The debut novel is a tricky thing. Sure, the author may have put out short story collections or written pieces for major magazines, but a novel is truly a different animal, one which some authors have likened to a first child or first love (or first heartbreak). In composing their first novel, writers must temper their excitement at being given the opportunity to present hundreds of pages to the public with the discipline to create a story memorable enough to bring readers back for their second attempt. Finding that balance isn’t always easy, but when a debut novel works, it’s a uniquely electrifying literary experience. Here are ten of 2013’s best.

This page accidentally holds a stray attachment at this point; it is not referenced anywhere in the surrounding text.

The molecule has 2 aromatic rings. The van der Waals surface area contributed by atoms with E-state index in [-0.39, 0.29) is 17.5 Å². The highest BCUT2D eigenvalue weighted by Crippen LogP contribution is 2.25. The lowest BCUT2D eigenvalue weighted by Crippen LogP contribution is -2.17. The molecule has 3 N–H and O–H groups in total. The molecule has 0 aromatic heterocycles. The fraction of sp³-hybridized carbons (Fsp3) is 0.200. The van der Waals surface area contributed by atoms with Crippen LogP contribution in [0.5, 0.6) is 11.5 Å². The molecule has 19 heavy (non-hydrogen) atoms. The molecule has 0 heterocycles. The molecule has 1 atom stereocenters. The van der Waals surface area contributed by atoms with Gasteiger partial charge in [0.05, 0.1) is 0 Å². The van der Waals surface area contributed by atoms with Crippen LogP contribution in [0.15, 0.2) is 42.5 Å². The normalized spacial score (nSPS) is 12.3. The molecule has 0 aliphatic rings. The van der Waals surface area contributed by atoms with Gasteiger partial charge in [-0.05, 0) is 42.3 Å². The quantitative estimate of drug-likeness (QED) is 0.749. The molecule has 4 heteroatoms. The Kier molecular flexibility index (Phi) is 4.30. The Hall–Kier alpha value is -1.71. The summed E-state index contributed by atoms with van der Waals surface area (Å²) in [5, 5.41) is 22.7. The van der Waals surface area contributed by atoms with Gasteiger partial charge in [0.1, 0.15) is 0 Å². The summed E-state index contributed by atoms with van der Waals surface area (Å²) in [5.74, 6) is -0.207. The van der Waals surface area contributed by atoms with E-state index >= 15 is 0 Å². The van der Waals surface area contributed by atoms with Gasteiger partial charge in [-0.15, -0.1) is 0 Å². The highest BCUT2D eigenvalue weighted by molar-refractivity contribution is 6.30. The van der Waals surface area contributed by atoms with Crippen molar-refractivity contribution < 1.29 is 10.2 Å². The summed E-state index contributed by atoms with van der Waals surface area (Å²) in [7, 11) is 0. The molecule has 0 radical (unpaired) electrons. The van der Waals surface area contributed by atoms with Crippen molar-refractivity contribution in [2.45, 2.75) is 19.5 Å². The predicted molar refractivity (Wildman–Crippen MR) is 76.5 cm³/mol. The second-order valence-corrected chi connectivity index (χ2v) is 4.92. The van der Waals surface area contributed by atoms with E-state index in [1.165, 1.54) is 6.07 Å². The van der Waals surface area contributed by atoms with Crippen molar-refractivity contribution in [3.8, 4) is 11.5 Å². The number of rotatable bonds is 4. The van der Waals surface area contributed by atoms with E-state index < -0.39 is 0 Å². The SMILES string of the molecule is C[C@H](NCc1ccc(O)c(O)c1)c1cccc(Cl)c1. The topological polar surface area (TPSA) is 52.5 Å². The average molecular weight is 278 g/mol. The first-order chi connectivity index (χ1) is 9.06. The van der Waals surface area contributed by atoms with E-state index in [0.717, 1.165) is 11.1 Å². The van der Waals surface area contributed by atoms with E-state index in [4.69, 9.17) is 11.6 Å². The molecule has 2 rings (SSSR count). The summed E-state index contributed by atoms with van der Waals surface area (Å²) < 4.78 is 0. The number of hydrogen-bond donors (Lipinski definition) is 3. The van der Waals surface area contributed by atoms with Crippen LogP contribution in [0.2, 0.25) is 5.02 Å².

Necessary Errors, Caleb Crain
Crain is the rare debut novelist who writes with the sort of confidence we’d expect from an author who has already penned books upon books. And, in fact, Crain is no novice; he has been writing about, studying, and translating literature for years now. That’s probably why Crain’s novel, following the life of Jacob Putnam, a gay man in post-Velvet Revolution Prague feels more like a fourth or fifth novel. His control of pace and affect, and his descriptions of the city and people, make us feel like we’re right there. This book wasn’t simply written — it was crafted.